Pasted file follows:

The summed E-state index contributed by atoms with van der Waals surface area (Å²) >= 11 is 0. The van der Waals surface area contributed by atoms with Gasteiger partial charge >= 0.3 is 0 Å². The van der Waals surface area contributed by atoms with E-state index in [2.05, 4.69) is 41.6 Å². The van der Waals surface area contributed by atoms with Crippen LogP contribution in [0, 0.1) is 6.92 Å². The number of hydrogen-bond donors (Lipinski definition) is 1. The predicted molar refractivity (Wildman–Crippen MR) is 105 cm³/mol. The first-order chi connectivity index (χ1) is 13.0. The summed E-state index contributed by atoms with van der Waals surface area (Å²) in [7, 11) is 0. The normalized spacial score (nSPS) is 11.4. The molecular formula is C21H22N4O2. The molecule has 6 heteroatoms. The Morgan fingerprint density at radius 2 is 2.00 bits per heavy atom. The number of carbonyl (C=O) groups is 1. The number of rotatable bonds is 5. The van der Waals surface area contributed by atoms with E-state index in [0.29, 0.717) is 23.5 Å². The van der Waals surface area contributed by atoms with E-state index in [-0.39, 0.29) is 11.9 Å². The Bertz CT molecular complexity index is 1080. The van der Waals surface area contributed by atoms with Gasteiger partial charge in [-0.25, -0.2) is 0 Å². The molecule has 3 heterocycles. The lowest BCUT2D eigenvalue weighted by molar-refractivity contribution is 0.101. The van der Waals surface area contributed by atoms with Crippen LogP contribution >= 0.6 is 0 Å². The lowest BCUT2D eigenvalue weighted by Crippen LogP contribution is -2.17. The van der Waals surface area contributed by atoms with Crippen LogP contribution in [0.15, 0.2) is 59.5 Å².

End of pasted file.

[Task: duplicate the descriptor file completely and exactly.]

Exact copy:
The summed E-state index contributed by atoms with van der Waals surface area (Å²) >= 11 is 0. The van der Waals surface area contributed by atoms with Gasteiger partial charge >= 0.3 is 0 Å². The van der Waals surface area contributed by atoms with E-state index in [2.05, 4.69) is 41.6 Å². The van der Waals surface area contributed by atoms with Crippen LogP contribution in [0, 0.1) is 6.92 Å². The number of hydrogen-bond donors (Lipinski definition) is 1. The predicted molar refractivity (Wildman–Crippen MR) is 105 cm³/mol. The first-order chi connectivity index (χ1) is 13.0. The summed E-state index contributed by atoms with van der Waals surface area (Å²) in [7, 11) is 0. The normalized spacial score (nSPS) is 11.4. The molecular formula is C21H22N4O2. The molecule has 6 heteroatoms. The Morgan fingerprint density at radius 2 is 2.00 bits per heavy atom. The number of carbonyl (C=O) groups is 1. The number of rotatable bonds is 5. The van der Waals surface area contributed by atoms with E-state index in [0.29, 0.717) is 23.5 Å². The van der Waals surface area contributed by atoms with E-state index in [-0.39, 0.29) is 11.9 Å². The Bertz CT molecular complexity index is 1080. The van der Waals surface area contributed by atoms with Gasteiger partial charge in [-0.25, -0.2) is 0 Å². The molecule has 3 heterocycles. The lowest BCUT2D eigenvalue weighted by molar-refractivity contribution is 0.101. The van der Waals surface area contributed by atoms with Crippen LogP contribution >= 0.6 is 0 Å². The lowest BCUT2D eigenvalue weighted by Crippen LogP contribution is -2.17. The van der Waals surface area contributed by atoms with Crippen LogP contribution in [0.15, 0.2) is 59.5 Å².